Scanadu is a Silicon Valley startup with a great tagline: “Sending your smartphone to med school.” It’s begun explaining what it means by showing off the products it’s working on: diagnostic gadgets which talk to phones, intended to let consumers monitor their health quickly, easily and maybe with fewer trips to the doctor’s office.
The company is developing SCOUT, a palm-sized gizmo it plans to sell for about $150. Hold it to your temple for a few seconds, and it will then send information such as your pulse, temperature and blood oxygen level to a companion phone app via Bluetooth. And if your healthcare provider’s office is properly equipped, it will also be able to transmit the data it collects on to your doctor.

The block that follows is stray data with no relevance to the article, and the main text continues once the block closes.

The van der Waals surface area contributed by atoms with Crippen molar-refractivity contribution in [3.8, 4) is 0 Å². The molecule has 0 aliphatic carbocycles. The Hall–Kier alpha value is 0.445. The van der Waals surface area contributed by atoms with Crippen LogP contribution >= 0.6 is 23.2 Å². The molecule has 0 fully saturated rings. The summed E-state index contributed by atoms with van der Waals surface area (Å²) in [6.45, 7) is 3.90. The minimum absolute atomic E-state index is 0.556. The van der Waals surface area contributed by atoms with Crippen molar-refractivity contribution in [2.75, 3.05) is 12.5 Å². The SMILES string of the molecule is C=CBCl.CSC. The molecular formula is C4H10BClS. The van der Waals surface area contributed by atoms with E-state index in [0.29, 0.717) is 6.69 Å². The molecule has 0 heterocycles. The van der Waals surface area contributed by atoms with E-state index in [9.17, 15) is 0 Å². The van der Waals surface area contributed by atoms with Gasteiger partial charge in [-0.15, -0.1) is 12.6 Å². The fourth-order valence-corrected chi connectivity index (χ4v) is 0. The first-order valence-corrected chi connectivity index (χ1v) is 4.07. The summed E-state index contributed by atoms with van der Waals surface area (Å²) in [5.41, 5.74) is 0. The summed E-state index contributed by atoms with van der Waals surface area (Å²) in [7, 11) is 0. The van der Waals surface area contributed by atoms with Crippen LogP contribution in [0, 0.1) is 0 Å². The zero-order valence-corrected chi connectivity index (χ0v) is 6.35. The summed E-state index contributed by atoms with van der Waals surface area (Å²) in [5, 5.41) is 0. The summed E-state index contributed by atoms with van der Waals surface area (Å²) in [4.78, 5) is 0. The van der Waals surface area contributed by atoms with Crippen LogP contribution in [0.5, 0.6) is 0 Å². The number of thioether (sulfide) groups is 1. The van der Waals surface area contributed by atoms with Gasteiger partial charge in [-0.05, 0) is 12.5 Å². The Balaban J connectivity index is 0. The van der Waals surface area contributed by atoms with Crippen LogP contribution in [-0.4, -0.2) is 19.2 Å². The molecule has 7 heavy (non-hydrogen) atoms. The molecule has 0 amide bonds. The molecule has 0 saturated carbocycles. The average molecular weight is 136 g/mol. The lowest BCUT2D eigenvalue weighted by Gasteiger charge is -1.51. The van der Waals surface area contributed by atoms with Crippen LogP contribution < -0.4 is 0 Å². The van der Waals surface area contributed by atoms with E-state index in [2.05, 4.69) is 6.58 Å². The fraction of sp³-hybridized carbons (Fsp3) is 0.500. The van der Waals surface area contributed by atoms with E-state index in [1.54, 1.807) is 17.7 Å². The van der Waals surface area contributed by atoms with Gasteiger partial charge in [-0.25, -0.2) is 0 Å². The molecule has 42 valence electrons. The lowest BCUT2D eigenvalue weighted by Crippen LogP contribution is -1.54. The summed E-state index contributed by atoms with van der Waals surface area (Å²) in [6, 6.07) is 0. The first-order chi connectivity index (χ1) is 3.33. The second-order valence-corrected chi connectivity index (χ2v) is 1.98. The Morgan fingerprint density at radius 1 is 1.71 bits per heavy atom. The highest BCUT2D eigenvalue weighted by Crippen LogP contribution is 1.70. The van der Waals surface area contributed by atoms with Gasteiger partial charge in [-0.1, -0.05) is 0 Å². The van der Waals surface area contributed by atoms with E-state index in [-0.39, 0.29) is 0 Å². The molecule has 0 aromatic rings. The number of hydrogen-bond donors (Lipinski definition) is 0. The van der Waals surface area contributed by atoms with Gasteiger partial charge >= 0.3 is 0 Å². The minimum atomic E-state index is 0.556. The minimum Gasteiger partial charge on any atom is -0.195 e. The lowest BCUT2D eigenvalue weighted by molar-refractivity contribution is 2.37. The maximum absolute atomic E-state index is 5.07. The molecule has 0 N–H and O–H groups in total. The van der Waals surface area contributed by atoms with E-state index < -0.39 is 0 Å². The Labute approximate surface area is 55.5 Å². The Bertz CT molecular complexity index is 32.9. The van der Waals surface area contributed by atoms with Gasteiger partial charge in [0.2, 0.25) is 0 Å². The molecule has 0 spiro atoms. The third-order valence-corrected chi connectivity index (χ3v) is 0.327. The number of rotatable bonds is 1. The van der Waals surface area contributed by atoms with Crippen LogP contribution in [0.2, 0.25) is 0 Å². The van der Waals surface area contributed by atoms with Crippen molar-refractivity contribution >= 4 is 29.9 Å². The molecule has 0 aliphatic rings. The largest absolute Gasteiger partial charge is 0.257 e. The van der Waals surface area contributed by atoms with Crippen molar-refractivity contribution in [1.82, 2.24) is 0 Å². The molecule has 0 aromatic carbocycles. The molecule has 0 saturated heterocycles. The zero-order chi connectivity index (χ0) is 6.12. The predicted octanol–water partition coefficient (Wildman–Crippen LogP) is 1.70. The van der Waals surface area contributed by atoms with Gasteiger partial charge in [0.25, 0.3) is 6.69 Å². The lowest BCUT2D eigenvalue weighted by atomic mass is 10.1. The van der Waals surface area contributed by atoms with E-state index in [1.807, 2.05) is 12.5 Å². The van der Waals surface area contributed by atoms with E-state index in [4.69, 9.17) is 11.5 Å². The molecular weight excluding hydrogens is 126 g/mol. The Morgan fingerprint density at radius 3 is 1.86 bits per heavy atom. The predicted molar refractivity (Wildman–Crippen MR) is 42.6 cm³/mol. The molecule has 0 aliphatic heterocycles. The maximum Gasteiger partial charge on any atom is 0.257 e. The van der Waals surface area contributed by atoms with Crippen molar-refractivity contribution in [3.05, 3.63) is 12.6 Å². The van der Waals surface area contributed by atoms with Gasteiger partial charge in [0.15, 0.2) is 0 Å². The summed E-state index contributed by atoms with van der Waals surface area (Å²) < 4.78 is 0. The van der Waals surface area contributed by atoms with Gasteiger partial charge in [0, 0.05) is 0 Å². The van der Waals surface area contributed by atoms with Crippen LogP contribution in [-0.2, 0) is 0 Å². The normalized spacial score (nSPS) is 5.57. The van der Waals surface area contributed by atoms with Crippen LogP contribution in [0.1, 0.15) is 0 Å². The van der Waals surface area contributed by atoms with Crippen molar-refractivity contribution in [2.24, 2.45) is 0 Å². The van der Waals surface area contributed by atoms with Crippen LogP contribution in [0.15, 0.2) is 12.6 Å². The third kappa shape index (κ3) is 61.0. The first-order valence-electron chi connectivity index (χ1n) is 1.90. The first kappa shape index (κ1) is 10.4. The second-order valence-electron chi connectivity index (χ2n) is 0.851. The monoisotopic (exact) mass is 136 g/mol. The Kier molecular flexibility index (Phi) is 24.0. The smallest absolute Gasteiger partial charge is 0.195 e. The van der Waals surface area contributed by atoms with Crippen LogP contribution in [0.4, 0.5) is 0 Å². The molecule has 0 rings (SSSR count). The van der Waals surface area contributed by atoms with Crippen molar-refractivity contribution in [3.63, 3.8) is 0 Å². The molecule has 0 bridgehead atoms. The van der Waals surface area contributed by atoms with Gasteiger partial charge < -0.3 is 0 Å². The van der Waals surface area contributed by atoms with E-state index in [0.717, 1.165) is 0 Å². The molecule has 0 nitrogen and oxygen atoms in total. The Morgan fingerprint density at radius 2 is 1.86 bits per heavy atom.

It’s also creating disposable saliva-based flu tests (code-named Scanaflu) and urine-based pregnancy tests (code-named Scanaflo). Both have boxes which turn different colors when exposed to the liquid in question; hold up a smartphone, and it’ll scan the boxes and tell you about what the test determined.
Scanadu’s CEO, Walter de Brouwer, and chief medical officer, Alan Greene, demoed the products for me earlier this week. They looked pretty darn cool, but they’re works in progress: For instance, the Scout which de Brouwer and Greene showed wasn’t yet encased in the sleek case shown above (which was created by industrial-design god Yves Behar). And everything still needs to be approved by the FDA. The company hopes to have its inventions in stores by the fall of 2013.